There is a great article in Rough Notes, a trade magazine for the insurance industry, author Roger Sitkins talks about the “Sales Iceberg.” He describes this as:
“…an analogy between icebergs and success in sales. The sale itself is what people notice because it’s above the waterline…conversely, few people consider the behaviors and strategies that lead to a successful sale because they are below the waterline.”
His point is that salespeople focus on product and price (above the water) and fail to develop all the things beneath the surface which actually form the foundation for a sale (or which can sink a ship!)
It is these behaviors and strategies that can be targeted by sales coaching, and improve performance.
Sitkins shares a few good ones, all of which happen to line right up with our sales coaching and training at ASHER:
- Focus on a few top prospects (Future Ideal Clients).
- Research prospects thoroughly to understand their business.
- Know all the decision makers and/or develop insiders who can grease the wheels.
- Collect case studies to prove your capability.
- Pre-brief to strategize how to win each account.
- Debrief afterwards to learn from losses and replicate victories.
- Practice all your techniques, from your phone calls to networking to handling common objections.
- Spend more time actually selling rather than in the office.
As a final point, he emphasizes that the big differentiator between top producers and the rest is DISCIPLINE to do the work which forms the bottom of the iceberg!
This brings me to five more factors which we focus on to improve performance:
50% of success in sales comes down to the basic personality and natural talent of each salesperson. There are ways to modify the weaknesses in a basic personality to better match the characteristics of successful people, but there is only so much “stretching” you can do. There must be sufficient aptitude present before sales coaching and training can stick.
Testing and individualized coaching is the best way to determine aptitude and tweak any problem areas which would prevent, say, an A-type salesperson from relating to analytical buyers.
This work is below the waterline in our proverbial “sales iceberg” and not very glamorous, and it impacts every single aspect of a salesperson’s performance.
Another unglamorous but necessary factor in sales greatness is deep product knowledge. Customers rely on salespeople to fill in their knowledge gaps regarding their products and services. More importantly, they expect salespeople to think like a team member and solve business pains almost as if they were an employee, rather than an outsider. This could go as far challenging the way a buyer’s business operates by showing different possibilities using the salesperson’s solutions.
To do this effectively, salespeople need to know their offerings inside and out – not only the features but also how each customer subgroup can use it creatively to make more money or otherwise win. Sales coaching invested on a product expert with great aptitude for sales will often make a top salesperson instantly.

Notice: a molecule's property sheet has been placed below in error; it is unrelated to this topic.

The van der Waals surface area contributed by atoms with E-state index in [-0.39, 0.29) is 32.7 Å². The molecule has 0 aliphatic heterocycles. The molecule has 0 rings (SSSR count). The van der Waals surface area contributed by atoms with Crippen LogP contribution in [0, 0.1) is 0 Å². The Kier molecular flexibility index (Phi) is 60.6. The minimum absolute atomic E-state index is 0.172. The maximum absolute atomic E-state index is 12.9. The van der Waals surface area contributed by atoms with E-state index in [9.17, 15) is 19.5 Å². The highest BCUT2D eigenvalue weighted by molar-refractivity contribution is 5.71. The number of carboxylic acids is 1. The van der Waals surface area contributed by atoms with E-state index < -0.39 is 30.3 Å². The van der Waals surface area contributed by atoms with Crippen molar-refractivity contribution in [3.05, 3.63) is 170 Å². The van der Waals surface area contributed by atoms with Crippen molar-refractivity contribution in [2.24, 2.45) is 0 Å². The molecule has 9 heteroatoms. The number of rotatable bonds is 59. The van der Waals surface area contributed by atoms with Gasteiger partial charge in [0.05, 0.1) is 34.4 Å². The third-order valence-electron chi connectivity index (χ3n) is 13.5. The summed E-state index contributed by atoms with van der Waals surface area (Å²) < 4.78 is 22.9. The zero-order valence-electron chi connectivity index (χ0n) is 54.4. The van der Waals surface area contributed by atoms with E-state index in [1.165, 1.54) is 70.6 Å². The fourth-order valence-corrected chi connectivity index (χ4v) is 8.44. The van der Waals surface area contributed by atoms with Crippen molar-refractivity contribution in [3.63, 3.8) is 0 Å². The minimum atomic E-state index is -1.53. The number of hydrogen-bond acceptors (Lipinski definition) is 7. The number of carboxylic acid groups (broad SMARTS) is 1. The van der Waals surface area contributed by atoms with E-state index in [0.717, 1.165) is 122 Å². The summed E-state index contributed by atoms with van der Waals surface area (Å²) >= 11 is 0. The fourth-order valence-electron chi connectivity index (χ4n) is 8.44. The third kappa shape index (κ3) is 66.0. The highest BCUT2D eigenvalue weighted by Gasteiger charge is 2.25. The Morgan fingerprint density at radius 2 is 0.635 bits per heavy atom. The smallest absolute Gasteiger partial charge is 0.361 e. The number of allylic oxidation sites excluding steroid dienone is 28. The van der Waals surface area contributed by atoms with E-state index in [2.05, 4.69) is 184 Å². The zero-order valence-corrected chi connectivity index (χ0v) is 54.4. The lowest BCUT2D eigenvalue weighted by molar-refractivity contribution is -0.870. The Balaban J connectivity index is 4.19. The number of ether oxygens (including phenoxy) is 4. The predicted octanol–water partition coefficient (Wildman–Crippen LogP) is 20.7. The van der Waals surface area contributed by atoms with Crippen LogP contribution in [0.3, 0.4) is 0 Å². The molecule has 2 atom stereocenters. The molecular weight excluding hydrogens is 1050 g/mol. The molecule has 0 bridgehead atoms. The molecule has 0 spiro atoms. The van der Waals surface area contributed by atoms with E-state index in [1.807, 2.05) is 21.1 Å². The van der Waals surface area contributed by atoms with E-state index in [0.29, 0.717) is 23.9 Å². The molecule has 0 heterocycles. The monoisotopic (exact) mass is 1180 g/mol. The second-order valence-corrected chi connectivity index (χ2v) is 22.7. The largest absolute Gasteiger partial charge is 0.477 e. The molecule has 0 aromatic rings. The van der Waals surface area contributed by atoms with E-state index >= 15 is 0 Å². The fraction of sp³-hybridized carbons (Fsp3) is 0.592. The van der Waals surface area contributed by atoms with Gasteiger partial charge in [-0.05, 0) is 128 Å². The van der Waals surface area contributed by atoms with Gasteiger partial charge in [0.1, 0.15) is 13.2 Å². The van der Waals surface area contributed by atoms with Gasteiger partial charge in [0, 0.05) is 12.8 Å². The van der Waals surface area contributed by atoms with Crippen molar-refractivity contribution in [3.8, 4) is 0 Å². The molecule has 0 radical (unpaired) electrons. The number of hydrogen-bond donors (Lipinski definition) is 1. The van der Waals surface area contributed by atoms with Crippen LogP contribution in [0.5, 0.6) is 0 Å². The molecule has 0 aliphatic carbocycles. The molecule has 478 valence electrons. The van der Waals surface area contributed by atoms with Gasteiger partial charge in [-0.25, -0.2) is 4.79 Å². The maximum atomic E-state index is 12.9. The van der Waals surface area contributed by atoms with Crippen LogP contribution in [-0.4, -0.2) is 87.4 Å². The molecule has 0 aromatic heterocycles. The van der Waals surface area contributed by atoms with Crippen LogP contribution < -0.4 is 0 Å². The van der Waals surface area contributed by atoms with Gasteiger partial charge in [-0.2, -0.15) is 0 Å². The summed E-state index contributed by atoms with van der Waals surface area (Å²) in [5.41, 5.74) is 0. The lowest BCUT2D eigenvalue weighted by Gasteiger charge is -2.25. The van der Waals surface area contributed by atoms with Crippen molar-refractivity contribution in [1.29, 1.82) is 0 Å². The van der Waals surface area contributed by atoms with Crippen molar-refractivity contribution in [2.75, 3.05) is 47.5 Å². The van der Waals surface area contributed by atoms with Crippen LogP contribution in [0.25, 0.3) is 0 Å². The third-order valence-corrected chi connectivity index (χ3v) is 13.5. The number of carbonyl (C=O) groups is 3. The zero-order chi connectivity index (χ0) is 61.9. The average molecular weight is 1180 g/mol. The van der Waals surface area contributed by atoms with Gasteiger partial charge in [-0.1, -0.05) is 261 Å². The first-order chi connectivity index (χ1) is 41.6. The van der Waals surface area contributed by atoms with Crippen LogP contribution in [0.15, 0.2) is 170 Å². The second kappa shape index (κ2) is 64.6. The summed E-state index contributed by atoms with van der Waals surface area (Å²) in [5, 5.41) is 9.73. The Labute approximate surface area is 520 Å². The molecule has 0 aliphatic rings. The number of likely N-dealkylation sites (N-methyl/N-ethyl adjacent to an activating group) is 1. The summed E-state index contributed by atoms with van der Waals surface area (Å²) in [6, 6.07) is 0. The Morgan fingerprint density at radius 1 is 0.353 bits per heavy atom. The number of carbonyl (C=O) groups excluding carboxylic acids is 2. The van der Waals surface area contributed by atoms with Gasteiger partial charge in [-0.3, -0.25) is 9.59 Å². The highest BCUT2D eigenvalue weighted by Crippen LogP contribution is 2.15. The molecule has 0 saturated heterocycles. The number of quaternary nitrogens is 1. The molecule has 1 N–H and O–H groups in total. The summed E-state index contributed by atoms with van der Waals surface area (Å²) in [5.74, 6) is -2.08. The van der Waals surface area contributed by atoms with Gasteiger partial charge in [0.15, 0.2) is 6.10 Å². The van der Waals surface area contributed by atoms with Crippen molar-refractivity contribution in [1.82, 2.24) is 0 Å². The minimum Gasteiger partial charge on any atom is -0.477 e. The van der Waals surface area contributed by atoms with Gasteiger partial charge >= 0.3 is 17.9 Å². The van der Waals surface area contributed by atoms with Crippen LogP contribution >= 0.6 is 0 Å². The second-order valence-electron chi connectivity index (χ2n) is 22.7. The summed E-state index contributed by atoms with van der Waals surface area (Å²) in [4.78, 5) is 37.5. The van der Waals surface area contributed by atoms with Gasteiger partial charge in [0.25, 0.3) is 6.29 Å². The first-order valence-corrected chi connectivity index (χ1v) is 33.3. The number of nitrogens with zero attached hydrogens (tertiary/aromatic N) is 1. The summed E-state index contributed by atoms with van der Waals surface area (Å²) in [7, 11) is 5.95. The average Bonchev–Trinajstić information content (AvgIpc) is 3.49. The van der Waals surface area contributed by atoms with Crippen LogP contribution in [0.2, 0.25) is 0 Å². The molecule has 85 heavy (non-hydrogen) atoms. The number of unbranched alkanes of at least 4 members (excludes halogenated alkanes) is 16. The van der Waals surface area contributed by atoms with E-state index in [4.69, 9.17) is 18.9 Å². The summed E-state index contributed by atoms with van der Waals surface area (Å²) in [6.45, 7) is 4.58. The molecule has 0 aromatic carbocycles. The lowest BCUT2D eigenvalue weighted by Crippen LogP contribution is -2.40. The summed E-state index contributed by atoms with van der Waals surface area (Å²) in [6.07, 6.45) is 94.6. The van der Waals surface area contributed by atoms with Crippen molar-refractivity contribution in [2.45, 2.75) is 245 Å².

There are many selling skills sales coaching can focus on, from prospecting to presenting to handling objections. At ASHER, we pay special attention to these 10:
- Focus on a few top prospects (ABM strategy)
- Research prospects prior to first contact
- Use coaches (insiders) to understand customer requirements
- Ask questions and listen
- Be a solutions provider
- Provide appropriate marketing messages
- Building long-term relationships with clients
- Recognize the Buyers Shift
- Ask for referrals and customer feedback
- Know how to close the sale
Practicing each of the selling skills over and over is just like a golfer practicing with each club over and over until they master it. They continue to practice as long as they play the game, never allowing themselves to get rusty. Similarly, a true sales pro never stops learning and practicing.
This next factor which underlies sales success is having great sales processes. Sales processes are not meant to stifle creativity in salespeople, but rather to streamline and organize the steps of the buyer’s journey so that employees don’t have to reinvent the wheel with each deal.
While macro sales processes are generally established by managers, sales coaching can also address the micro-processes an individual salesperson uses in day to day work. These include determining who to follow up with and how, time management, personal lead generation techniques, etc.
The last hidden factor in the “sales iceberg” is motivation. Like aptitude, it tends to be intrinsic in the individual, but unlike aptitude it’s much more likely to be affected by outside influences, such as good sales coaching.
If people are unmotivated, it usually comes down to lack of training (they don’t know what to do to generate business), compensation problems (not enough, changes too often, or too complicated) or poor leadership (politics or not showing appreciation).
I find that one of the best ways to address motivation is to survey your staff. Simply ask them what motivates them and demotivates them about your current operation and you will find plenty to work with.
Elite salespeople are very well rewarded, and often enjoy the best things in life. Beneath the visible, glamorous side, however, lie a lot of factors people don’t see – including years of hard work, training, and a burning desire to become the best.
Are you ready to put in the work to become the best salesperson or sales leader YOU can be?